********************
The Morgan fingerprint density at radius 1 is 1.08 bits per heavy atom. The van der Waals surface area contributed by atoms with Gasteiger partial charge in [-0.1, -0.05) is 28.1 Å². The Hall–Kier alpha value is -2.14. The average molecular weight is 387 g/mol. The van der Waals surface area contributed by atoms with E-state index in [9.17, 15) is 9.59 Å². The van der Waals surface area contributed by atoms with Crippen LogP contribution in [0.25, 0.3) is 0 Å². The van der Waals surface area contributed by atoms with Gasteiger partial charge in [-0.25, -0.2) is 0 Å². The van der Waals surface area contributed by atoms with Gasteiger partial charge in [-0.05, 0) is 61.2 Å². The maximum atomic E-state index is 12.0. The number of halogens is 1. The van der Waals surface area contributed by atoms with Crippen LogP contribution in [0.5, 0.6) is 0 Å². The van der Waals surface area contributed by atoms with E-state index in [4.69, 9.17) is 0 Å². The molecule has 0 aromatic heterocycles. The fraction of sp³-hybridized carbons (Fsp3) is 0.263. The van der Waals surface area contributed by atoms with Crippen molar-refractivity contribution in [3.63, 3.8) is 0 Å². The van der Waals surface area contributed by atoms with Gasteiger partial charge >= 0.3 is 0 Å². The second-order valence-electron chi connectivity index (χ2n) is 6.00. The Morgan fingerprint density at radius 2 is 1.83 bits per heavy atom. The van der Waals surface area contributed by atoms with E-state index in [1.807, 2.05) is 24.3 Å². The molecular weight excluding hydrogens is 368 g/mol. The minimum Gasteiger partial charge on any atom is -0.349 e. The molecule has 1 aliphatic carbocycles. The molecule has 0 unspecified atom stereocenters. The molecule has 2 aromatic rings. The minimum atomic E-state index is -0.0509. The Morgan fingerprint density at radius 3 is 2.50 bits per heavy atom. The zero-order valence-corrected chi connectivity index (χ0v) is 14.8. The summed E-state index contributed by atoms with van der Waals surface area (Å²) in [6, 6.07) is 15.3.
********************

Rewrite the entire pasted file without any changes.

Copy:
The Morgan fingerprint density at radius 1 is 1.08 bits per heavy atom. The van der Waals surface area contributed by atoms with Gasteiger partial charge in [-0.1, -0.05) is 28.1 Å². The Hall–Kier alpha value is -2.14. The average molecular weight is 387 g/mol. The van der Waals surface area contributed by atoms with E-state index in [9.17, 15) is 9.59 Å². The van der Waals surface area contributed by atoms with Crippen LogP contribution in [0.25, 0.3) is 0 Å². The van der Waals surface area contributed by atoms with Gasteiger partial charge in [-0.25, -0.2) is 0 Å². The van der Waals surface area contributed by atoms with Gasteiger partial charge in [-0.05, 0) is 61.2 Å². The maximum atomic E-state index is 12.0. The number of halogens is 1. The van der Waals surface area contributed by atoms with Crippen LogP contribution in [0.5, 0.6) is 0 Å². The van der Waals surface area contributed by atoms with E-state index in [4.69, 9.17) is 0 Å². The molecule has 0 aromatic heterocycles. The fraction of sp³-hybridized carbons (Fsp3) is 0.263. The van der Waals surface area contributed by atoms with Crippen molar-refractivity contribution in [3.63, 3.8) is 0 Å². The van der Waals surface area contributed by atoms with Gasteiger partial charge >= 0.3 is 0 Å². The second-order valence-electron chi connectivity index (χ2n) is 6.00. The Morgan fingerprint density at radius 2 is 1.83 bits per heavy atom. The van der Waals surface area contributed by atoms with E-state index in [1.807, 2.05) is 24.3 Å². The molecular weight excluding hydrogens is 368 g/mol. The minimum Gasteiger partial charge on any atom is -0.349 e. The molecule has 1 aliphatic carbocycles. The molecule has 0 unspecified atom stereocenters. The molecule has 2 aromatic rings. The minimum atomic E-state index is -0.0509. The Morgan fingerprint density at radius 3 is 2.50 bits per heavy atom. The zero-order valence-corrected chi connectivity index (χ0v) is 14.8. The summed E-state index contributed by atoms with van der Waals surface area (Å²) in [6, 6.07) is 15.3.